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This Whale Movie Prop Is So Real That Passersby Kept Calling the Cops on the Driver

Don't worry — it's just a prop from "The Shallows" being transported.

What would you do if you saw a giant dead whale on the back of someone's truck?

If you answered "call the police," you'd be in the company of many others who did the same — only the whale in question was actually a movie prop that looked a little too realistic.

It would be very easy to be fooled by this:

According to Australia's ABC News, the humpback whale was a prop used in Blake Lively's shark thriller "The Shallows." The 20-foot whale was being moved to its new home in a scrap metal yard — and the driver neglected to cover it up.

So, naturally, concerned citizens kept ringing the police to report the "dead" cetacean. After all, it's illegal to hunt humpback whales.

People were rightfully concerned about what exactly was happening.

"The police called and asked me if I had a dead whale on the back of my truck and I had to explain it was just a prop," Wally Carpenter, the man transporting the whale, told the Courier-Mail."They saw the funny side … sort of."

The whale was used in the film for a scene where Lively's character escapes a hungry shark by climbing onto the deceased whale. Of course, standing on a shark's food source isn't exactly the best survival plan, and Lively soon smartly ditches the whale for a cluster of rocks instead.

You can see in the scene that the whale and its shark bites look super realistic:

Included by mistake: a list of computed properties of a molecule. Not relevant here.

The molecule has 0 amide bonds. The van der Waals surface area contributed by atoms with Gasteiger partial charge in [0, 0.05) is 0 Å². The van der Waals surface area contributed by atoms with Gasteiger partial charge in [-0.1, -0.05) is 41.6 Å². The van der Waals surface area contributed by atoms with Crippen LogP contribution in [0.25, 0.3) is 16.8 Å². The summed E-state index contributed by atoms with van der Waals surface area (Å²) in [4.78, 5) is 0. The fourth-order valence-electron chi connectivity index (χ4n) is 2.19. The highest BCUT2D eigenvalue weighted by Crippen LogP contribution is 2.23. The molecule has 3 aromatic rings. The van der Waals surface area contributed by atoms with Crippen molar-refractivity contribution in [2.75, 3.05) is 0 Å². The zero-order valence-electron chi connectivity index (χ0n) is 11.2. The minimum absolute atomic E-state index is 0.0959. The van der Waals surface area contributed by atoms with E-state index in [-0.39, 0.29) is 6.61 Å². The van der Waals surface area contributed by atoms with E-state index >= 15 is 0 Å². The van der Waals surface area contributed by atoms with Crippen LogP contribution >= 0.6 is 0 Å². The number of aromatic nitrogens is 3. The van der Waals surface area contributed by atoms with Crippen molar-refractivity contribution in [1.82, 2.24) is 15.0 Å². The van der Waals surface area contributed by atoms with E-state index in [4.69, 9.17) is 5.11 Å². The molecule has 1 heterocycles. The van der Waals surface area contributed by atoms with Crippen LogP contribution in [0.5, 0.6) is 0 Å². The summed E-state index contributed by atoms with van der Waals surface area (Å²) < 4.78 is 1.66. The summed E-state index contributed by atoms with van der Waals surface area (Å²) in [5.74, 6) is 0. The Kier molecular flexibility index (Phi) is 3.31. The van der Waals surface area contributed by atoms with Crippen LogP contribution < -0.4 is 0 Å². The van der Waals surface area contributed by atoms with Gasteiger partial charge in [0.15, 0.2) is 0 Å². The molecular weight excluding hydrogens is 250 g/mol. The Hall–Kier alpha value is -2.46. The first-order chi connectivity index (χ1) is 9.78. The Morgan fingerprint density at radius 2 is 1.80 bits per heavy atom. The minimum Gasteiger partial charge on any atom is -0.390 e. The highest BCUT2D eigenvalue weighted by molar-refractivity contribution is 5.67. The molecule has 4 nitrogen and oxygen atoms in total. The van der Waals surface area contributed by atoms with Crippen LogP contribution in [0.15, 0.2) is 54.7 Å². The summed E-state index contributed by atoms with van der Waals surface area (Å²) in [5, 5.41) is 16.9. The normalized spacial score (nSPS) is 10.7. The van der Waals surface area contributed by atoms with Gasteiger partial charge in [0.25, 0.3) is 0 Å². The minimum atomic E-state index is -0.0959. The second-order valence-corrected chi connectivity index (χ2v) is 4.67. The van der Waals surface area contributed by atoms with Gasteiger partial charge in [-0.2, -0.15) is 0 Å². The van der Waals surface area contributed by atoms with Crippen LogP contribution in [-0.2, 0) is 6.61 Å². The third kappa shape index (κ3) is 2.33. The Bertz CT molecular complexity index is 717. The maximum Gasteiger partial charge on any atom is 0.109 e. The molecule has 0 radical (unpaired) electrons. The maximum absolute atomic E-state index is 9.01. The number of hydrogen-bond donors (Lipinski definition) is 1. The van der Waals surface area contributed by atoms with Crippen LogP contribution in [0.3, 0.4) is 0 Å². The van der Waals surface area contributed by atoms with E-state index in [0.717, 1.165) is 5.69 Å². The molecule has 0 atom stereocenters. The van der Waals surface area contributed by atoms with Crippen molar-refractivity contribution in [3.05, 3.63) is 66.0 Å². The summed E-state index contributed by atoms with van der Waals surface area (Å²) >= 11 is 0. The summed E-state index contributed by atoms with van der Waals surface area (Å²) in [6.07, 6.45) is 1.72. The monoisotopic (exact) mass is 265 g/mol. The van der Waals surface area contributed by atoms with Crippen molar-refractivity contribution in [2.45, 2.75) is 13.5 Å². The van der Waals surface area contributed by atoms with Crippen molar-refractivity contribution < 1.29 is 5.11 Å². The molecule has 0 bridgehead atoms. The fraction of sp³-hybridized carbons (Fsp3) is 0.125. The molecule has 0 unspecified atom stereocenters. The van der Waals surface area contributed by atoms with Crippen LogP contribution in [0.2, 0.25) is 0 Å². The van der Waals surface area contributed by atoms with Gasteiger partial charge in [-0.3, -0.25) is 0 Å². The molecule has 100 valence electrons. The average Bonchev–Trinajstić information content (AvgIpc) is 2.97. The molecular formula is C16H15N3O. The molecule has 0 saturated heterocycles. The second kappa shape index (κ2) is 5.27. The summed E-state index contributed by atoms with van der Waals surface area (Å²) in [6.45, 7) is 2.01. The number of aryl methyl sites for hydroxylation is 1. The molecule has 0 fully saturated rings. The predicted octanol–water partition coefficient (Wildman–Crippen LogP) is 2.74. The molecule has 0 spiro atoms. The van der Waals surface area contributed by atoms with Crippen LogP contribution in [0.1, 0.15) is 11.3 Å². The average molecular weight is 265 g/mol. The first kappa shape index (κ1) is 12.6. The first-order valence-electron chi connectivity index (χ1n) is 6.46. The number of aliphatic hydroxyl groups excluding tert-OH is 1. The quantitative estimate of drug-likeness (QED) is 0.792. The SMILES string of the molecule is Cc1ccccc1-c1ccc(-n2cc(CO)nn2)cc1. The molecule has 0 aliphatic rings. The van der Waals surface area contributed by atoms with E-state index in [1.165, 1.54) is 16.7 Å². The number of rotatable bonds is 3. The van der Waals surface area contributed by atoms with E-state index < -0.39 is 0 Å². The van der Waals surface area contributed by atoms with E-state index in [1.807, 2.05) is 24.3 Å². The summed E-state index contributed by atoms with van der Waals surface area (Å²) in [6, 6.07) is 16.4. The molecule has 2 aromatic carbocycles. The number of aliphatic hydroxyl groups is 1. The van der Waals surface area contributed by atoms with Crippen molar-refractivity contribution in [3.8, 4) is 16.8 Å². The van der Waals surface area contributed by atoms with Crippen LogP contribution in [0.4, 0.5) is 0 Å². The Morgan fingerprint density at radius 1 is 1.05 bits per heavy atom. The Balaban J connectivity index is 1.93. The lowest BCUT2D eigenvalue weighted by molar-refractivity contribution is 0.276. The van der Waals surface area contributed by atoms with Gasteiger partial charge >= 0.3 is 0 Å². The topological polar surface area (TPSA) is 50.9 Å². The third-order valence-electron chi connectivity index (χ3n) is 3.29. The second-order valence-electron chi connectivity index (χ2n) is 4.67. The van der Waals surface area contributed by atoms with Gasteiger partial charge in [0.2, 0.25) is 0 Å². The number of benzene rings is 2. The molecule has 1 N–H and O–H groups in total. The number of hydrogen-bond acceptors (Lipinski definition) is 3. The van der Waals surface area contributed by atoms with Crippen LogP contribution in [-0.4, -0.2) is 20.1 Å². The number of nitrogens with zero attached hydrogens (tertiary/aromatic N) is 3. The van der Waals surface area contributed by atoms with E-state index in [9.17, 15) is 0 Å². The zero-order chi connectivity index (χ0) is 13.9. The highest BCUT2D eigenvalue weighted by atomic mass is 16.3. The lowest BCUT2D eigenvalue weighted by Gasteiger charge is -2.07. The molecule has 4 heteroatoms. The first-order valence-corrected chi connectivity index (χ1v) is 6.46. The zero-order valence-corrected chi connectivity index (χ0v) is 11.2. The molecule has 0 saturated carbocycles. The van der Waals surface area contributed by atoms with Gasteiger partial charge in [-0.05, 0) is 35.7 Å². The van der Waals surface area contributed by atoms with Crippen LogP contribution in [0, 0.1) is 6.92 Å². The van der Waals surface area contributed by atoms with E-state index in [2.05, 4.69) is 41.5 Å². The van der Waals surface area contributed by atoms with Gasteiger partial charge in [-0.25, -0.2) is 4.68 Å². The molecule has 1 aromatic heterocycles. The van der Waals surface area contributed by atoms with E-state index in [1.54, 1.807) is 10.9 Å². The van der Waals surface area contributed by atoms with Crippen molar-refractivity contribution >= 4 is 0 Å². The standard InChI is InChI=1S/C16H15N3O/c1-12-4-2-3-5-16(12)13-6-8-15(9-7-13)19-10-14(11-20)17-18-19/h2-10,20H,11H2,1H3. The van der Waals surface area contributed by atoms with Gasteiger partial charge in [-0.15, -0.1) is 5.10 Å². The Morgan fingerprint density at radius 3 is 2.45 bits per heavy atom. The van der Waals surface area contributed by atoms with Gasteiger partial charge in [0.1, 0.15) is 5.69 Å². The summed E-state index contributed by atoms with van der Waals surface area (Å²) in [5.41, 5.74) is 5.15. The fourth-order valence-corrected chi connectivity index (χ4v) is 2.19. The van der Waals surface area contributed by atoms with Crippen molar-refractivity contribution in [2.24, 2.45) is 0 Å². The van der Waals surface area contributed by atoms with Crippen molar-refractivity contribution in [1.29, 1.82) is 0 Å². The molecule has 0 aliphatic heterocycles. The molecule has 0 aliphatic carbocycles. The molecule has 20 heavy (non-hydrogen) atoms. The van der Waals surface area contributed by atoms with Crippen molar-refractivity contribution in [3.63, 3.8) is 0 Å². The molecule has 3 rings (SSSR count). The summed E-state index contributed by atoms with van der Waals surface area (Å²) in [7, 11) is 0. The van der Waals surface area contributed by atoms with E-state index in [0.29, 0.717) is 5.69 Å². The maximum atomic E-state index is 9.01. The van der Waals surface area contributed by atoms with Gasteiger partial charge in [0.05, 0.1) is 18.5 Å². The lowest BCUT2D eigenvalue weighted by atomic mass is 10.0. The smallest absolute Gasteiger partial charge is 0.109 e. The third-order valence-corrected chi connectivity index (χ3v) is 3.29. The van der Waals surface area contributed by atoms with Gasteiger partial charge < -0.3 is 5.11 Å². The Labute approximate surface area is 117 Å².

Even years after the movie's filming, the flesh wounds on the whale still look totally real. ABC News reported that the prop was made out of a rubber compound, so it has the look and feel of a real whale.

If we saw this driving down the road, we would also be alarmed.

According to ABC News, the prop was initially given to the Tangalooma Island Resort, which was nearby where the movie was filmed. The resort thought they could display the whale — until they got it and realized how banged up it was by the fictional shark.

So into a storage unit it went for a couple of years until Carpenter got it out and offered it to his friend and scrap metal business owner Steve Henderson, per the Courier-Mail.

"He knew I liked these sort of things and he rang me and said, 'Do you want a whale?' Henderson told the outlet. "I said yes, of course. Who wouldn't?"

Same. Whales are awesome.


It was during the journey to the scrap metal yard that the whale drew all that attention — and now Henderson hopes the whale will continue to drive interest towards his business.

The manager of the scrap metal yard, Scott Dagg, told ABC News that they named the whale Willy and plan to use it as a landmark so that people know where to find them.

It's a smart business plan, because the whale is a hard thing to miss when you're driving down the road.

Its high-profile trip to the yard proved that.

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